The author is indebted to Ralph Blumenau, who represented the British National Union of Students on the German project, for a copy of his unpublished diary. Blumenau wrote in detail about the 1949 summer survey of German students, conducted by himself, Tom Farmer, and Sweden’s Olof Palme, and three additional colleagues from Great Britain, the U.S. and Sweden. NSA correspondence at the Hoover Institution at Stanford University on the German project is voluminous, and also details the occasional ego clashes between Farmer and Palme, despite their general friendship. At the time Tom Farmer devised a second phase of the German project, in which he proposed an annual international seminar in Germany, the U.S. military had just turned over authority for German affairs to the new High Commissioner, John J. McCloy, the former Secretary of War, and Farmer’s friend. Simultaneously, in the summer of 1949, Frank Wisner, head of the covert action unit OPC, asserted his authority over intelligence activities in Germany.

Note 50: Shepard Stone: One of Stone’s consultants during the time he was in Berlin with High Commissioner McCloy, was Father John Courtney Murray, creating yet another relationship between American Catholics and U.S. intelligence. Volker R. Berghahn (see above) traces Stone’s role in the early 1950s at the Ford Foundation and his coordination with State Department and CIA officials.

Note 70: Secret donors: Laird Bell also headed the Chicago Council on Foreign Relations, served as a University of Chicago regent, chaired the Harvard Alumni Association, chaired the Weyerhaeuser Timber Company, advised the American Military Government in Germany, and was a friend Allen Dulles. Thomas E. Brittingham, Jr. was heir to a lumber fortune whose origins were in Wisconsin. Brittingham, Jr. served as Chair of the Wisconsin Alumni Foundation.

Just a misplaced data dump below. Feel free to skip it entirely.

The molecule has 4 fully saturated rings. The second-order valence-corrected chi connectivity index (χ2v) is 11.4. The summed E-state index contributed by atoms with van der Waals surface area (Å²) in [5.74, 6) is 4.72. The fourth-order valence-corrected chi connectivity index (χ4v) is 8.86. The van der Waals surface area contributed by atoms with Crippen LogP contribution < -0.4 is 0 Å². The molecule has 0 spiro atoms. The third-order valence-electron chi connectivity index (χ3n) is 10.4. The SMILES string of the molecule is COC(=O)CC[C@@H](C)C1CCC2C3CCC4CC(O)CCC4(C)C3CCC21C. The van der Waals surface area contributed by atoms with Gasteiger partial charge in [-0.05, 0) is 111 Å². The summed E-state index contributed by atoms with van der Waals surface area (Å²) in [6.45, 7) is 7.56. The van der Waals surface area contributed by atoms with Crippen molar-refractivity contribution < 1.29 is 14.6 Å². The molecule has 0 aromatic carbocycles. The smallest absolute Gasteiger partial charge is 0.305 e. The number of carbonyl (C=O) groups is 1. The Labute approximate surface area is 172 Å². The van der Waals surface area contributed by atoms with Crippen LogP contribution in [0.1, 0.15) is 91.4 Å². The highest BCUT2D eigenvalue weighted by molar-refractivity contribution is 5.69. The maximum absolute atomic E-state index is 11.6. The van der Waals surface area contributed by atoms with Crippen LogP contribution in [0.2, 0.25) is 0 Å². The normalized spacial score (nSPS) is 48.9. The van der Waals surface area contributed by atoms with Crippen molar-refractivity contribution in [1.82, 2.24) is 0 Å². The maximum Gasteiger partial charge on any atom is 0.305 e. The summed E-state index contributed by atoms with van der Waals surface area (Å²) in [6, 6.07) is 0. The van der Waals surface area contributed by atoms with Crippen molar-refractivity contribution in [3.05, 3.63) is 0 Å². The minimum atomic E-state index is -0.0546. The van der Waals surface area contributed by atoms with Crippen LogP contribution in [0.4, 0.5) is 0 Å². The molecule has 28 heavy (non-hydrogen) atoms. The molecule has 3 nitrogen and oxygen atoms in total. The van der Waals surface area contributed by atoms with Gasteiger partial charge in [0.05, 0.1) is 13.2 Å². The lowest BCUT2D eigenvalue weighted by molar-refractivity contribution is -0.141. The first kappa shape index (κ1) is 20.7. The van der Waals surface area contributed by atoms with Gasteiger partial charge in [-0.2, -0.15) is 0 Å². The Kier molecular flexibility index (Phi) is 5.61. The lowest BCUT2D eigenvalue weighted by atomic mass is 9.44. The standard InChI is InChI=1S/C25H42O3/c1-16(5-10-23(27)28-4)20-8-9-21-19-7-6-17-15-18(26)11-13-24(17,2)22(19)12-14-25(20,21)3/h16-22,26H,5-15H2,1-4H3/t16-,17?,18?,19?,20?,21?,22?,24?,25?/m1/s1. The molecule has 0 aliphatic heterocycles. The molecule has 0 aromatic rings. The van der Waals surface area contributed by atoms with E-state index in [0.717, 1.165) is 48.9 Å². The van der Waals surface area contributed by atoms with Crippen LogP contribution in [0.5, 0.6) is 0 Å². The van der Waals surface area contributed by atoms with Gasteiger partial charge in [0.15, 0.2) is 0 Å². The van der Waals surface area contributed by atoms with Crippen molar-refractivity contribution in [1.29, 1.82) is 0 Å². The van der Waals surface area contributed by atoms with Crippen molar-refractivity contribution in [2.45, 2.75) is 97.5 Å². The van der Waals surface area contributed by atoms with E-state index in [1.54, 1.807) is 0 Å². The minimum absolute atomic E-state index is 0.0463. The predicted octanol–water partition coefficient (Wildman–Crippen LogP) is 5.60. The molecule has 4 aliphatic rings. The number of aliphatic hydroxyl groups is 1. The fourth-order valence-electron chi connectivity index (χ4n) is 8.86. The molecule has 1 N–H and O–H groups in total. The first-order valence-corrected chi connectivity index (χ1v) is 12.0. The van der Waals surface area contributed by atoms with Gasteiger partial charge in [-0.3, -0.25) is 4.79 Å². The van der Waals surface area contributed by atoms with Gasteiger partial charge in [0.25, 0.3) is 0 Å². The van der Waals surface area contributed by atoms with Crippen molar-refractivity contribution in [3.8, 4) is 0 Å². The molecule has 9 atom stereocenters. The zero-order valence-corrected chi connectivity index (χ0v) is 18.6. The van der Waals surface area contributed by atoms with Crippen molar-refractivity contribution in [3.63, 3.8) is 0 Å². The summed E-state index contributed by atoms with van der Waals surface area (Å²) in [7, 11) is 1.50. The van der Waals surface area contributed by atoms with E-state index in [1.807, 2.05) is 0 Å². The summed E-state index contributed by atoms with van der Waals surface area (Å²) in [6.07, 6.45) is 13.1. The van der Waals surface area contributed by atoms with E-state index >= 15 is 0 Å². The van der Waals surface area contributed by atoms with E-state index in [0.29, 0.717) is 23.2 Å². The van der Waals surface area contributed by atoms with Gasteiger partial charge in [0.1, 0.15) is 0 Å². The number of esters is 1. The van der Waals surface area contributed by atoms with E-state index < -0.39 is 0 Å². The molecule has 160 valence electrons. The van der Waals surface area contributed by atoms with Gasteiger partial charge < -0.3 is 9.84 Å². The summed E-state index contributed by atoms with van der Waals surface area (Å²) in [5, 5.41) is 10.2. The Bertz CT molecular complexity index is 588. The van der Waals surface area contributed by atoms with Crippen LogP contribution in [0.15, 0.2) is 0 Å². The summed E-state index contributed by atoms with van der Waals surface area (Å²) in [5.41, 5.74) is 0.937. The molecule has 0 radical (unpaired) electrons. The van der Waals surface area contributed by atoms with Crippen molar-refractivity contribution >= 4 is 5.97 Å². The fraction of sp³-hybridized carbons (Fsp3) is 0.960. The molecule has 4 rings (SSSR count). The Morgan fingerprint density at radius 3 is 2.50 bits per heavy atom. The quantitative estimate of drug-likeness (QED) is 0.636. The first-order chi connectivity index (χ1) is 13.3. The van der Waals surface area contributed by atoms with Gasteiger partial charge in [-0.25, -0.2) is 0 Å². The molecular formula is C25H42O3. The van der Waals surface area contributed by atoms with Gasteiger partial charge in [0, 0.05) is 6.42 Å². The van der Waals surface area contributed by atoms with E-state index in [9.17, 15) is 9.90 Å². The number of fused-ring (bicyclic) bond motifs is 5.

Note 74 International Team: Along with William Polk, Frank Fisher, and James P. Grant, other team members included William Strassburg (Africa); Billie M. Wright (British Isles); James Garst (Scandinavia); Hector Corral (Italy and Switzerland); Claude Salomon (Benelux and Germany); Gerald Maryanov (Yugoslavia and Austria*); Fred Flach (West Indies**); Erskine Childers, Eugene Schwartz, William Holbrook, and Robert West were considered the Executive overseers. See also H/NSA Box 127 * Maryanov stayed in Paris and opened an NSA office instead of traveling to Yugoslavia and Austria. Frank Fisher went to Yugoslavia. **Flach, like Polk, Fisher, and Grant, was not considered officially part of the team and therefore not under “instructions” from NSA headquarters.

Note 76: Francis (Frank) D. Fisher: On November 30, 1946, Frank Fisher was identified by The Harvard Crimson, as Secretary to Douglass Cater’s Harvard Student Council sub-committee (HIACOM); he later became Chair. Fisher was also the former secretary of the Oahu chapter of the American Veterans Committee, and in 1946 assisted Cord Meyer, Fred Houghteling, and others at the Des Moines AVC convention in June 1946 to rid it of communist influence. In the fall of 1947, Fisher helped oust the left-wing leadership of the Harvard Liberal Union and became its secretary. In 1948, he served on the joint student-faculty committee for the Salzburg Seminar. He remained active with NSA until late 1952. The Harvard Crimson, March 17, 1975, has a profile of his career to that date. Fisher describes this period a s a time when he “fought the world communists.” After practicing law in Chicago for several years, Fisher joined the U.S. Agency for International Development. In 1967, he was in Bogota, Columbia when Ramparts published its expose. See Chapter 24 for detail on the threat made to Frank Fisher by the CIA through his brother, Roger Fisher.